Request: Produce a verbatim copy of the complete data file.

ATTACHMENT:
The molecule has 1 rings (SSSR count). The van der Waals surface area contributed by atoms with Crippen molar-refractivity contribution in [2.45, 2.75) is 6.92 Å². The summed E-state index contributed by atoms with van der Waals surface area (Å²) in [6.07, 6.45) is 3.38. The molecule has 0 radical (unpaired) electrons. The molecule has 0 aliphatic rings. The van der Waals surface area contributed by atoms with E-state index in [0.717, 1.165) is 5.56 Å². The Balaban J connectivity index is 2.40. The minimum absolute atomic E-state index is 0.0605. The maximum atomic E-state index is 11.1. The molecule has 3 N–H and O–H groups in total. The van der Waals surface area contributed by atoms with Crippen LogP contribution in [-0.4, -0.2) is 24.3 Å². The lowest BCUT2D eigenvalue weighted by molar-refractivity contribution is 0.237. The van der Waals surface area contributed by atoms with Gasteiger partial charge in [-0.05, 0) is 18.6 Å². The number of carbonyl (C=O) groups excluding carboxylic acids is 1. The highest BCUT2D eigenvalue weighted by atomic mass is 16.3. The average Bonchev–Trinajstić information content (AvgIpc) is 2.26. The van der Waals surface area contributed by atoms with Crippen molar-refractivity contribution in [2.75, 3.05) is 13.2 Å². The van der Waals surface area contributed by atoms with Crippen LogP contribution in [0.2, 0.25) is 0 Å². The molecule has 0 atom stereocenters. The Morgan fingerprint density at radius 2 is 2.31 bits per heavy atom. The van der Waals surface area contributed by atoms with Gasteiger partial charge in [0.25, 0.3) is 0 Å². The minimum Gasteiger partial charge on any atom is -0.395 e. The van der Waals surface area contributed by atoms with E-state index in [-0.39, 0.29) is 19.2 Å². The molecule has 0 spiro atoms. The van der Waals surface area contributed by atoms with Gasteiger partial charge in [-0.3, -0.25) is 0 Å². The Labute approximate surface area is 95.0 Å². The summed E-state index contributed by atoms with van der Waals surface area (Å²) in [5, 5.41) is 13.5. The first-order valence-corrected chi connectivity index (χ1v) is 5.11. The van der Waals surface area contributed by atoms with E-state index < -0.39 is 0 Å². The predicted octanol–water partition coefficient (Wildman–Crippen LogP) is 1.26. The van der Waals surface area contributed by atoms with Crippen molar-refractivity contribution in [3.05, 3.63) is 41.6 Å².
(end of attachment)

The molecule has 1 rings (SSSR count). The van der Waals surface area contributed by atoms with Crippen molar-refractivity contribution in [2.45, 2.75) is 6.92 Å². The summed E-state index contributed by atoms with van der Waals surface area (Å²) in [6.07, 6.45) is 3.38. The molecule has 0 radical (unpaired) electrons. The molecule has 0 aliphatic rings. The van der Waals surface area contributed by atoms with E-state index in [0.717, 1.165) is 5.56 Å². The Balaban J connectivity index is 2.40. The minimum absolute atomic E-state index is 0.0605. The maximum atomic E-state index is 11.1. The molecule has 3 N–H and O–H groups in total. The van der Waals surface area contributed by atoms with Crippen LogP contribution in [-0.4, -0.2) is 24.3 Å². The lowest BCUT2D eigenvalue weighted by molar-refractivity contribution is 0.237. The van der Waals surface area contributed by atoms with Gasteiger partial charge in [-0.05, 0) is 18.6 Å². The number of carbonyl (C=O) groups excluding carboxylic acids is 1. The highest BCUT2D eigenvalue weighted by atomic mass is 16.3. The average Bonchev–Trinajstić information content (AvgIpc) is 2.26. The van der Waals surface area contributed by atoms with Crippen molar-refractivity contribution in [2.75, 3.05) is 13.2 Å². The van der Waals surface area contributed by atoms with Crippen LogP contribution in [0.2, 0.25) is 0 Å². The molecule has 0 atom stereocenters. The Morgan fingerprint density at radius 2 is 2.31 bits per heavy atom. The van der Waals surface area contributed by atoms with Gasteiger partial charge in [0.25, 0.3) is 0 Å². The minimum Gasteiger partial charge on any atom is -0.395 e. The van der Waals surface area contributed by atoms with E-state index in [-0.39, 0.29) is 19.2 Å². The molecule has 0 spiro atoms. The van der Waals surface area contributed by atoms with Gasteiger partial charge in [-0.3, -0.25) is 0 Å². The Labute approximate surface area is 95.0 Å². The summed E-state index contributed by atoms with van der Waals surface area (Å²) in [5, 5.41) is 13.5. The first-order valence-corrected chi connectivity index (χ1v) is 5.11. The van der Waals surface area contributed by atoms with E-state index < -0.39 is 0 Å². The predicted octanol–water partition coefficient (Wildman–Crippen LogP) is 1.26. The van der Waals surface area contributed by atoms with Crippen molar-refractivity contribution in [3.05, 3.63) is 41.6 Å².